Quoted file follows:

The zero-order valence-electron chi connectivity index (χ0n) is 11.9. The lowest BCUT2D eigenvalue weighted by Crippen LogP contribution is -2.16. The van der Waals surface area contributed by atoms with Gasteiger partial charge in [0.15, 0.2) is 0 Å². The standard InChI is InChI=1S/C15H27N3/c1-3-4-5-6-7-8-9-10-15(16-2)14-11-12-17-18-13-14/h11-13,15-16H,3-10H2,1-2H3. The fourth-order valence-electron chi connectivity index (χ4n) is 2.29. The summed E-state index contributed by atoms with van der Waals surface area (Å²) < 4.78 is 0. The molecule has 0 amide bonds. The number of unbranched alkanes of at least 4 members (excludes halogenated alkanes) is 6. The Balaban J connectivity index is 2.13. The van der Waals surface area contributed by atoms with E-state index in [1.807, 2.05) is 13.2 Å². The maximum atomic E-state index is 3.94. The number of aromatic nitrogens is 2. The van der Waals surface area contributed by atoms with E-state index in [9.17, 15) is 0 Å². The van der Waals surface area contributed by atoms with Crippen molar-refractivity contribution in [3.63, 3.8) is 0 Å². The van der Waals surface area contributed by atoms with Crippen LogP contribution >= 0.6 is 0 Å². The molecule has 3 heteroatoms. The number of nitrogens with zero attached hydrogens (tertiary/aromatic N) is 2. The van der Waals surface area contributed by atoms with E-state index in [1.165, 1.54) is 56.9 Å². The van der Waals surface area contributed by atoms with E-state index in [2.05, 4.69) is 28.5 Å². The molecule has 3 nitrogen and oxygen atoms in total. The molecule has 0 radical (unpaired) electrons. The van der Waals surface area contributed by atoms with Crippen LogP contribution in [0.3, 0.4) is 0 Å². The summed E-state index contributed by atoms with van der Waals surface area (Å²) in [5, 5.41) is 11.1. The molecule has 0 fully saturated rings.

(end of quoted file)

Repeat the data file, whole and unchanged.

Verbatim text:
The zero-order valence-electron chi connectivity index (χ0n) is 11.9. The lowest BCUT2D eigenvalue weighted by Crippen LogP contribution is -2.16. The van der Waals surface area contributed by atoms with Gasteiger partial charge in [0.15, 0.2) is 0 Å². The standard InChI is InChI=1S/C15H27N3/c1-3-4-5-6-7-8-9-10-15(16-2)14-11-12-17-18-13-14/h11-13,15-16H,3-10H2,1-2H3. The fourth-order valence-electron chi connectivity index (χ4n) is 2.29. The summed E-state index contributed by atoms with van der Waals surface area (Å²) < 4.78 is 0. The molecule has 0 amide bonds. The number of unbranched alkanes of at least 4 members (excludes halogenated alkanes) is 6. The Balaban J connectivity index is 2.13. The van der Waals surface area contributed by atoms with E-state index in [1.807, 2.05) is 13.2 Å². The maximum atomic E-state index is 3.94. The number of aromatic nitrogens is 2. The van der Waals surface area contributed by atoms with E-state index in [9.17, 15) is 0 Å². The van der Waals surface area contributed by atoms with Crippen molar-refractivity contribution in [3.63, 3.8) is 0 Å². The van der Waals surface area contributed by atoms with Crippen LogP contribution >= 0.6 is 0 Å². The molecule has 3 heteroatoms. The number of nitrogens with zero attached hydrogens (tertiary/aromatic N) is 2. The van der Waals surface area contributed by atoms with E-state index in [1.165, 1.54) is 56.9 Å². The van der Waals surface area contributed by atoms with E-state index in [2.05, 4.69) is 28.5 Å². The molecule has 3 nitrogen and oxygen atoms in total. The molecule has 0 radical (unpaired) electrons. The van der Waals surface area contributed by atoms with Crippen LogP contribution in [0.3, 0.4) is 0 Å². The summed E-state index contributed by atoms with van der Waals surface area (Å²) in [5, 5.41) is 11.1. The molecule has 0 fully saturated rings.